As a preface to the following poem, I would like to state that I am not complaining -- nor will I ever complain -- about "growing old." I think that complaining about one's age displays an unseemly ingratitude towards life. Nonetheless, it is entirely possible that I will one day become a querulous curmudgeon. (Of course, I may already be a querulous curmudgeon and simply not realize it.)
All of this being said, there are certain unavoidable consequences of "growing old." (Bearing in mind that one might "grow old" at 30 as well as at 90 -- it is all in the mind, you know.) I think that the following poem by D. J. Enright recognizes some of these realities, while only sounding a bit querulous (though in a humorous fashion).
Of Growing Old
They tell you of the horny carapace
But not of thin skin growing thinner,
As if it's wearing out.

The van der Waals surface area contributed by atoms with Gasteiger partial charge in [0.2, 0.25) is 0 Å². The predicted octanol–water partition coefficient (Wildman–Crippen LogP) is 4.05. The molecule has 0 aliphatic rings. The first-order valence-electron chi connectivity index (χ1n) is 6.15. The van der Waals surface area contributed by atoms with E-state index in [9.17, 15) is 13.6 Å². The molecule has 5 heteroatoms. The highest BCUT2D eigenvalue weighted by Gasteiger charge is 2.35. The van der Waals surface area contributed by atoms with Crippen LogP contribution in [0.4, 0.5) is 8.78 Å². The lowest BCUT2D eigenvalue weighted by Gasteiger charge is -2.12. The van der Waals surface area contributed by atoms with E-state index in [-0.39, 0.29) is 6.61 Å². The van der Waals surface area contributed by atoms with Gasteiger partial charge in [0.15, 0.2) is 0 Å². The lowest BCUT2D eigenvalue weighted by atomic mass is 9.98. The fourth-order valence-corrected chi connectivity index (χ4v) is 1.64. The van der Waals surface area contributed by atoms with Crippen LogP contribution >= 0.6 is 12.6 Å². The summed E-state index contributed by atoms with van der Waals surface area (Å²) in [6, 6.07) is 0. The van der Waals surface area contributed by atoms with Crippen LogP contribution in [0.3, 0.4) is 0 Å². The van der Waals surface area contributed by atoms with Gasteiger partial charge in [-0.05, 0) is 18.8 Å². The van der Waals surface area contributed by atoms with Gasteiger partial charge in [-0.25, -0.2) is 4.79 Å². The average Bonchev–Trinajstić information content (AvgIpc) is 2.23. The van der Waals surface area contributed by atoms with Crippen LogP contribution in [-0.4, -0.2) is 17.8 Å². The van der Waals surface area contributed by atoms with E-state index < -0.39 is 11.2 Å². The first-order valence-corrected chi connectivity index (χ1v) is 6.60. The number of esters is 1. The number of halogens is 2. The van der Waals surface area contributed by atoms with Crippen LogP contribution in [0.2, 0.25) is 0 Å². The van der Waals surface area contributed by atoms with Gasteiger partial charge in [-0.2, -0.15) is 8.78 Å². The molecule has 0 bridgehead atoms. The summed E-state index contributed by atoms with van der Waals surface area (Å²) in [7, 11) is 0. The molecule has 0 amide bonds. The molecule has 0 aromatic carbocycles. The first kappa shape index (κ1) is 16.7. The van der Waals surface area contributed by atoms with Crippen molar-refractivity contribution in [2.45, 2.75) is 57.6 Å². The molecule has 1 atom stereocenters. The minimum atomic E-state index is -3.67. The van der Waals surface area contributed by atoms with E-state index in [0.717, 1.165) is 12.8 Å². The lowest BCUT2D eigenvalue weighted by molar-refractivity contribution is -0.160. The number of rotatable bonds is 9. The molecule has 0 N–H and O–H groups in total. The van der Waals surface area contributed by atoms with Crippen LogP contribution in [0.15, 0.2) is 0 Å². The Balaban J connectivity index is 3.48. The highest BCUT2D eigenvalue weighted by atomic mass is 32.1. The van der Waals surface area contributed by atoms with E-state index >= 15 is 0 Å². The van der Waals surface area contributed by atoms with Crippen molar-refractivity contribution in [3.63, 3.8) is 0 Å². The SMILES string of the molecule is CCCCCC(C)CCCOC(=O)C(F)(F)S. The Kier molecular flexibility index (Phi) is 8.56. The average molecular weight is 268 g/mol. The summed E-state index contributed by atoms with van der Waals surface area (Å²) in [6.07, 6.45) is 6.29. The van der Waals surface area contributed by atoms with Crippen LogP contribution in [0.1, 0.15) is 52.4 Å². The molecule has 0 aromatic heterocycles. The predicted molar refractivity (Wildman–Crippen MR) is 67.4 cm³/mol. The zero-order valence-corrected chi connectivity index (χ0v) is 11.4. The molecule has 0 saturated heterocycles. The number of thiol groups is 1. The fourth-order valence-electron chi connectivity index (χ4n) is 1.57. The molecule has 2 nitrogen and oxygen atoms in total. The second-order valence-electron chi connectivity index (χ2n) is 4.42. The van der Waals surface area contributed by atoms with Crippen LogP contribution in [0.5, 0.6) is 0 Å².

They say, when something happens
For the sixth or seventh time
It does not touch you. Yet
You find that each time's still the first.
To know more isn't to forgive more,
But to fear more, knowing more to fear.
Memory it seems is entering its prime,
Its lusty manhood. Or else
Virility of too-ripe cheese --
And there's another name for that,
One can mature excessively.
Give me cheese-tasters for psychiatrists!
Of growing old
Lots of kindly things have been reported.
Surprising that so few are true.
Is this a matter for complaint? I don't know.
D. J. Enright, Sad Ires (1975).
Enright's lines "To know more isn't to forgive more,/But to fear more, knowing more to fear" are strikingly reminiscent of a line in one of my favorite poems by James Reeves (which I have posted here before).
To Not Love
One looked at life in the prince style, shunning pain.
Now one has seen too much not to fear more.
Apprehensive, it seems, for all one loves,
One asks only to not love, to not love.
James Reeves, Subsong (1969).